MindCheck Logo Feeling Depressed

 

 

What does depression feel like? … Here we discuss the feelings of depression and lifestyle and clinical nutrition approaches to combat it.

 

MindCheck provides weekly in-depth information on the orthomolecular approach to coping with mood, behavior and psychotic disorders.  This series by Dr. Ray Pataracchia N.D. is endorsed by the  Mindful Network - ‘A Better Future for Children’s Mental Health’.

Feeling Depression: A Nutrient & Lifestyle Approach

Depressive Feelings

Feelings that describe depression include feelings of listlessness, dejection, despair, emotional anguish, and low spirits. Some describe it as a dark cloud of sadness descending without apparent reason, as if being swallowed and overwhelmed with sadness.  Depression affects the young or the old regardless of social or economic status.  Depression often coexists with anxiety which is the polar opposite end of the mood spectrum.

 Depression Hurts- the intense suffering of depression can extend to the point of physical body pain.  

Crying and sobbing are often associated with depression, sometimes to the point of exhaustion.  Some reach the point where they no longer want to feel the way they do and contemplate suicide.  Clinical descriptors of various types of depression and anxiety include cyclothymia, dysthymia, unipolar, severe, mania, bipolar, or post-partum mood disorders.

Depressive Feelings: A Nutrient Approach

Exhaustion is often a common denominator in depression.  

Rarely do we see depression without fatigue.  It is said that ‘you can’t be depressed if you have energy’.  There are many nutrient biochemical causes of low energy depression which can be addressed clinically by targeting the specific cause.  For example, thyroid dysfunction, adrenal exhaustion, low iron, under-methylation (low B12), copper overload, and heavy metal toxicity are all associated with low energy depression.  There are approximately 15 nutrient biochemical syndromes associated with depression.  Case studies on combating depression naturally are helpful to those suffering with depression.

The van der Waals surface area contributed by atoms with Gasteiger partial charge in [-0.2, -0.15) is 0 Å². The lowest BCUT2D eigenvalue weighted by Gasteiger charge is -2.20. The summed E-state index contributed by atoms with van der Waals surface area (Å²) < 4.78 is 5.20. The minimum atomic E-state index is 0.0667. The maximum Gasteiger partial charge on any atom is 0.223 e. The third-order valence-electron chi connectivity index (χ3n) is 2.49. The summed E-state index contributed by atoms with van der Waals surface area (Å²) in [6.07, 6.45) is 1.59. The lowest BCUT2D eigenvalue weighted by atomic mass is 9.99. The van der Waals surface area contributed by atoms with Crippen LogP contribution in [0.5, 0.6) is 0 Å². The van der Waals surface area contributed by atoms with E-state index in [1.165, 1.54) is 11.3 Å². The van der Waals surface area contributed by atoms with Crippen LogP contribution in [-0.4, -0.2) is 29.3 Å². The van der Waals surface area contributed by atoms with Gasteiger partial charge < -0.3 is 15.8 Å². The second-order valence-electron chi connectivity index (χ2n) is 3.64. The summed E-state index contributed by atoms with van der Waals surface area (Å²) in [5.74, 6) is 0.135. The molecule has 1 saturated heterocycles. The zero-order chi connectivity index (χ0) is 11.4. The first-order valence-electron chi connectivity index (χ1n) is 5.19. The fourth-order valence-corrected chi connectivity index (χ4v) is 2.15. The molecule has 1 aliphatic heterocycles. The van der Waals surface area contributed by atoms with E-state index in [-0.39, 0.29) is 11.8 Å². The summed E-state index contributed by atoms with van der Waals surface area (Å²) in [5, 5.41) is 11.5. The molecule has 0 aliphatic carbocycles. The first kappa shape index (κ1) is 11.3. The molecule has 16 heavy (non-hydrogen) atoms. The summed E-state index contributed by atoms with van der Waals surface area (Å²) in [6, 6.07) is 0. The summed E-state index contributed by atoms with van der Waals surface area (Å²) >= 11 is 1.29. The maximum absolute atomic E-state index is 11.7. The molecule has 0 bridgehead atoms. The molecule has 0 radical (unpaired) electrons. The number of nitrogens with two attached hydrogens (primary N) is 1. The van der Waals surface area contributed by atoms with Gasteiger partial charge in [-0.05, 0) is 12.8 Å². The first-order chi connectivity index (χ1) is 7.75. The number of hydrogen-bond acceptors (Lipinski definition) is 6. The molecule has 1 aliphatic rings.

Irritability is also often a sign of depression. 

We see irritability as a reflexive response to escape the ‘stuckedness’ of the depressed state.  Irritability is common in males but occurs in females as well.  In young and adult women, PMS can be an overlapping factor with mood changes and irritability.

Depressive Feelings: A Lifestyle Approach

Depression is an insidious intruder

Recognizing the feelings associated with depression is a first step in facing it.  Because these symptoms are within the repertoire of normal behavior, it is not uncommon to overlook depressed feelings, especially early on.

Struggling with daily activities?

Later as depression progresses, symptoms persist with greater intensity and it affects the daily routine.  It is at this stage that treatment (talk therapy, orthomolecular nutrient treatment, drug treatment) is considered.

Narrative Therapy

Building a story line of your life can be very therapeutic for combating depression.  The basic premise behind this is that it lets you build a perspective on the how and why?  It initiates a passive subliminal process of facing your feelings with a new perspective.

You are not alone

You may realize that nothing in your environment is directly triggering these feelings but they exist with overwhelming intensity.  Knowing that you are not alone may be helpful as millions of Canadians and Americans are affected by depressio.n

The stigma associated with having depression can be neutralized with a proactive viewpoint that focuses on nutritional biochemical causes.